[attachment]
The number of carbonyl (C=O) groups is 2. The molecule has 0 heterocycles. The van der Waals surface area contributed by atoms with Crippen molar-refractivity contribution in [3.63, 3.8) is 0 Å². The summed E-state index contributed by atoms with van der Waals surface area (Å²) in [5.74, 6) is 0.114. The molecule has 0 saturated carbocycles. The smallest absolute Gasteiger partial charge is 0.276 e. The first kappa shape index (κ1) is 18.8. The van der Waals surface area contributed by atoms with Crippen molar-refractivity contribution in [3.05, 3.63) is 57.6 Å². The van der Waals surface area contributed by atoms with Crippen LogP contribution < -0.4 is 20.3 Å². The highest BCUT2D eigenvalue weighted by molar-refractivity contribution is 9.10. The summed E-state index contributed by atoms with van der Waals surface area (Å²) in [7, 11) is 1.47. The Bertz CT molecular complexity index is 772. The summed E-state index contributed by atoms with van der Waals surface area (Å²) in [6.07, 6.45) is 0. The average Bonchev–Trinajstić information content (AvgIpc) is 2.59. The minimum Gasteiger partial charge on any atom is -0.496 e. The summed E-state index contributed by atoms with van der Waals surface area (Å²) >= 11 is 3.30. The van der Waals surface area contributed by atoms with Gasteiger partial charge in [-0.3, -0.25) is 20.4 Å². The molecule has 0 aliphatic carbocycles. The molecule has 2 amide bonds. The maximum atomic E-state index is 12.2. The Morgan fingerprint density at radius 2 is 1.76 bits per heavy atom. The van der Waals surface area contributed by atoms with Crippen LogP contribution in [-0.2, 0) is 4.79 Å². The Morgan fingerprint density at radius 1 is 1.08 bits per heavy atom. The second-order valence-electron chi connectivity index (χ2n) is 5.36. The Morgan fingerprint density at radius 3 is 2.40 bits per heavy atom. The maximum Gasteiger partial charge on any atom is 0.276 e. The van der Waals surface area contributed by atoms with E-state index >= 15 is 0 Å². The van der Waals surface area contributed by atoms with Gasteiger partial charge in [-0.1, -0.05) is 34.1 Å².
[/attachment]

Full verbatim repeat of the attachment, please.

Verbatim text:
The number of carbonyl (C=O) groups is 2. The molecule has 0 heterocycles. The van der Waals surface area contributed by atoms with Crippen molar-refractivity contribution in [3.63, 3.8) is 0 Å². The summed E-state index contributed by atoms with van der Waals surface area (Å²) in [5.74, 6) is 0.114. The molecule has 0 saturated carbocycles. The smallest absolute Gasteiger partial charge is 0.276 e. The first kappa shape index (κ1) is 18.8. The van der Waals surface area contributed by atoms with Crippen molar-refractivity contribution in [3.05, 3.63) is 57.6 Å². The van der Waals surface area contributed by atoms with Crippen LogP contribution < -0.4 is 20.3 Å². The highest BCUT2D eigenvalue weighted by molar-refractivity contribution is 9.10. The summed E-state index contributed by atoms with van der Waals surface area (Å²) in [7, 11) is 1.47. The Bertz CT molecular complexity index is 772. The summed E-state index contributed by atoms with van der Waals surface area (Å²) in [6.07, 6.45) is 0. The average Bonchev–Trinajstić information content (AvgIpc) is 2.59. The minimum Gasteiger partial charge on any atom is -0.496 e. The summed E-state index contributed by atoms with van der Waals surface area (Å²) >= 11 is 3.30. The van der Waals surface area contributed by atoms with Gasteiger partial charge in [-0.3, -0.25) is 20.4 Å². The molecule has 0 aliphatic carbocycles. The molecule has 2 amide bonds. The maximum atomic E-state index is 12.2. The Morgan fingerprint density at radius 2 is 1.76 bits per heavy atom. The van der Waals surface area contributed by atoms with Crippen LogP contribution in [-0.2, 0) is 4.79 Å². The Morgan fingerprint density at radius 1 is 1.08 bits per heavy atom. The second-order valence-electron chi connectivity index (χ2n) is 5.36. The Morgan fingerprint density at radius 3 is 2.40 bits per heavy atom. The maximum Gasteiger partial charge on any atom is 0.276 e. The van der Waals surface area contributed by atoms with E-state index >= 15 is 0 Å². The van der Waals surface area contributed by atoms with Gasteiger partial charge in [-0.1, -0.05) is 34.1 Å².